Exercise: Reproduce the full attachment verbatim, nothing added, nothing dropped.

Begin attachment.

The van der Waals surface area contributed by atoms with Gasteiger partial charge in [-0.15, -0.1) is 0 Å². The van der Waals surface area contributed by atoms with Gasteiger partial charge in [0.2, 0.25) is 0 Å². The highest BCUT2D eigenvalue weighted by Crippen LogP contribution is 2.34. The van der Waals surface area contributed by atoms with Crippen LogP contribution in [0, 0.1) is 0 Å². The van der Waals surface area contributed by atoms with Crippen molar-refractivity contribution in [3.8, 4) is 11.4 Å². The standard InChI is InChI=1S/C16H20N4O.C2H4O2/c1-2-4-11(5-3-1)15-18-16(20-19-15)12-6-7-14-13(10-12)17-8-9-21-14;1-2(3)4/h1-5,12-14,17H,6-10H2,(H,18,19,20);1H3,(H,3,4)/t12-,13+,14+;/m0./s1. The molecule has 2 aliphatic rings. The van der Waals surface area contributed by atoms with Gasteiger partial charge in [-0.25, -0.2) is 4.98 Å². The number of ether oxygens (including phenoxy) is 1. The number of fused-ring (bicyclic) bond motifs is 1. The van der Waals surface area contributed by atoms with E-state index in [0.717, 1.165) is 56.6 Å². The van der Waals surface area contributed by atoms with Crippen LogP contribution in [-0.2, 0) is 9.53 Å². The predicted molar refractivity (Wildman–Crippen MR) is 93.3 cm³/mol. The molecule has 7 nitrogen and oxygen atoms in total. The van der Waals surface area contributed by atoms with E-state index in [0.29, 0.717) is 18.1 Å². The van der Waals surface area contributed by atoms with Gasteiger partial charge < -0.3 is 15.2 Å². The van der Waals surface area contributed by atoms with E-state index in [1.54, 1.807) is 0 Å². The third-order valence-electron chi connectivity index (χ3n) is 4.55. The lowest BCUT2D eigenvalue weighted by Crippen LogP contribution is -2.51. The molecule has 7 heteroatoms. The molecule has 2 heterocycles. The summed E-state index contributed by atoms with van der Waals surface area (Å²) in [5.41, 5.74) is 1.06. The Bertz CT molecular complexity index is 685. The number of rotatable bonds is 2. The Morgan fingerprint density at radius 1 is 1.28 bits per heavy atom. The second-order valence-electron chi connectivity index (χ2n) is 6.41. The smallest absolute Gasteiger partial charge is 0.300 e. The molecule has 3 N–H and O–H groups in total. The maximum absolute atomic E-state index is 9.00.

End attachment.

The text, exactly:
The van der Waals surface area contributed by atoms with Gasteiger partial charge in [-0.15, -0.1) is 0 Å². The van der Waals surface area contributed by atoms with Gasteiger partial charge in [0.2, 0.25) is 0 Å². The highest BCUT2D eigenvalue weighted by Crippen LogP contribution is 2.34. The van der Waals surface area contributed by atoms with Crippen LogP contribution in [0, 0.1) is 0 Å². The van der Waals surface area contributed by atoms with Crippen molar-refractivity contribution in [3.8, 4) is 11.4 Å². The standard InChI is InChI=1S/C16H20N4O.C2H4O2/c1-2-4-11(5-3-1)15-18-16(20-19-15)12-6-7-14-13(10-12)17-8-9-21-14;1-2(3)4/h1-5,12-14,17H,6-10H2,(H,18,19,20);1H3,(H,3,4)/t12-,13+,14+;/m0./s1. The molecule has 2 aliphatic rings. The van der Waals surface area contributed by atoms with Gasteiger partial charge in [-0.25, -0.2) is 4.98 Å². The number of ether oxygens (including phenoxy) is 1. The number of fused-ring (bicyclic) bond motifs is 1. The van der Waals surface area contributed by atoms with E-state index in [0.717, 1.165) is 56.6 Å². The van der Waals surface area contributed by atoms with Crippen LogP contribution in [-0.2, 0) is 9.53 Å². The predicted molar refractivity (Wildman–Crippen MR) is 93.3 cm³/mol. The molecule has 7 nitrogen and oxygen atoms in total. The van der Waals surface area contributed by atoms with E-state index in [0.29, 0.717) is 18.1 Å². The van der Waals surface area contributed by atoms with Gasteiger partial charge < -0.3 is 15.2 Å². The van der Waals surface area contributed by atoms with E-state index in [1.54, 1.807) is 0 Å². The third-order valence-electron chi connectivity index (χ3n) is 4.55. The lowest BCUT2D eigenvalue weighted by Crippen LogP contribution is -2.51. The molecule has 7 heteroatoms. The molecule has 2 heterocycles. The summed E-state index contributed by atoms with van der Waals surface area (Å²) in [5.41, 5.74) is 1.06. The Bertz CT molecular complexity index is 685. The number of rotatable bonds is 2. The Morgan fingerprint density at radius 1 is 1.28 bits per heavy atom. The second-order valence-electron chi connectivity index (χ2n) is 6.41. The smallest absolute Gasteiger partial charge is 0.300 e. The molecule has 3 N–H and O–H groups in total. The maximum absolute atomic E-state index is 9.00.